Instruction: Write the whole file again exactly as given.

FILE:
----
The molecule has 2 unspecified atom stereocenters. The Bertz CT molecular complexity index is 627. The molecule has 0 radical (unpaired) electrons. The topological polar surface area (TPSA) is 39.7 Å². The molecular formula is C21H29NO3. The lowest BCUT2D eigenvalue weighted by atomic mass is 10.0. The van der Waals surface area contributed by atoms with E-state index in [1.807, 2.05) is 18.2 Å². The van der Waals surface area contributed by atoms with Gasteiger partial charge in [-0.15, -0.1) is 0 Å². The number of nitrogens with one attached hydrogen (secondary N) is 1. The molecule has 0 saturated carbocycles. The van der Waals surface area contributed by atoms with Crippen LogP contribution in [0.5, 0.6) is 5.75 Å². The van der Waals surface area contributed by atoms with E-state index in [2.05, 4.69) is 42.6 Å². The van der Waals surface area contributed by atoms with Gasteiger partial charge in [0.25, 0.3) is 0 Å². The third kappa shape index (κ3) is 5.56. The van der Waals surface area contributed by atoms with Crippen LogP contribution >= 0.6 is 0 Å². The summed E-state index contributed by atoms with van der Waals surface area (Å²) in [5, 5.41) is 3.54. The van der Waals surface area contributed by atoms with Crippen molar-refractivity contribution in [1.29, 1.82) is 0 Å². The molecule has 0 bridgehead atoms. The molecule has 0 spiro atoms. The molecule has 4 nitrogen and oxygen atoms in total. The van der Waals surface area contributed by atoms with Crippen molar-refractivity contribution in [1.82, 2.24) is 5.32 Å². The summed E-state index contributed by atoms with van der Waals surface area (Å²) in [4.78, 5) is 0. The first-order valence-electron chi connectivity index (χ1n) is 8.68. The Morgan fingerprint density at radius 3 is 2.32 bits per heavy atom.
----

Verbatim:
The molecule has 2 unspecified atom stereocenters. The Bertz CT molecular complexity index is 627. The molecule has 0 radical (unpaired) electrons. The topological polar surface area (TPSA) is 39.7 Å². The molecular formula is C21H29NO3. The lowest BCUT2D eigenvalue weighted by atomic mass is 10.0. The van der Waals surface area contributed by atoms with E-state index in [1.807, 2.05) is 18.2 Å². The van der Waals surface area contributed by atoms with Gasteiger partial charge in [-0.15, -0.1) is 0 Å². The number of nitrogens with one attached hydrogen (secondary N) is 1. The molecule has 0 saturated carbocycles. The van der Waals surface area contributed by atoms with Crippen LogP contribution in [0.5, 0.6) is 5.75 Å². The van der Waals surface area contributed by atoms with E-state index in [2.05, 4.69) is 42.6 Å². The van der Waals surface area contributed by atoms with Gasteiger partial charge in [0.25, 0.3) is 0 Å². The third kappa shape index (κ3) is 5.56. The van der Waals surface area contributed by atoms with Crippen LogP contribution >= 0.6 is 0 Å². The summed E-state index contributed by atoms with van der Waals surface area (Å²) in [5, 5.41) is 3.54. The van der Waals surface area contributed by atoms with Crippen molar-refractivity contribution in [1.29, 1.82) is 0 Å². The molecule has 0 bridgehead atoms. The molecule has 0 spiro atoms. The molecule has 4 nitrogen and oxygen atoms in total. The van der Waals surface area contributed by atoms with Crippen molar-refractivity contribution in [1.82, 2.24) is 5.32 Å². The summed E-state index contributed by atoms with van der Waals surface area (Å²) in [4.78, 5) is 0. The first-order valence-electron chi connectivity index (χ1n) is 8.68. The Morgan fingerprint density at radius 3 is 2.32 bits per heavy atom.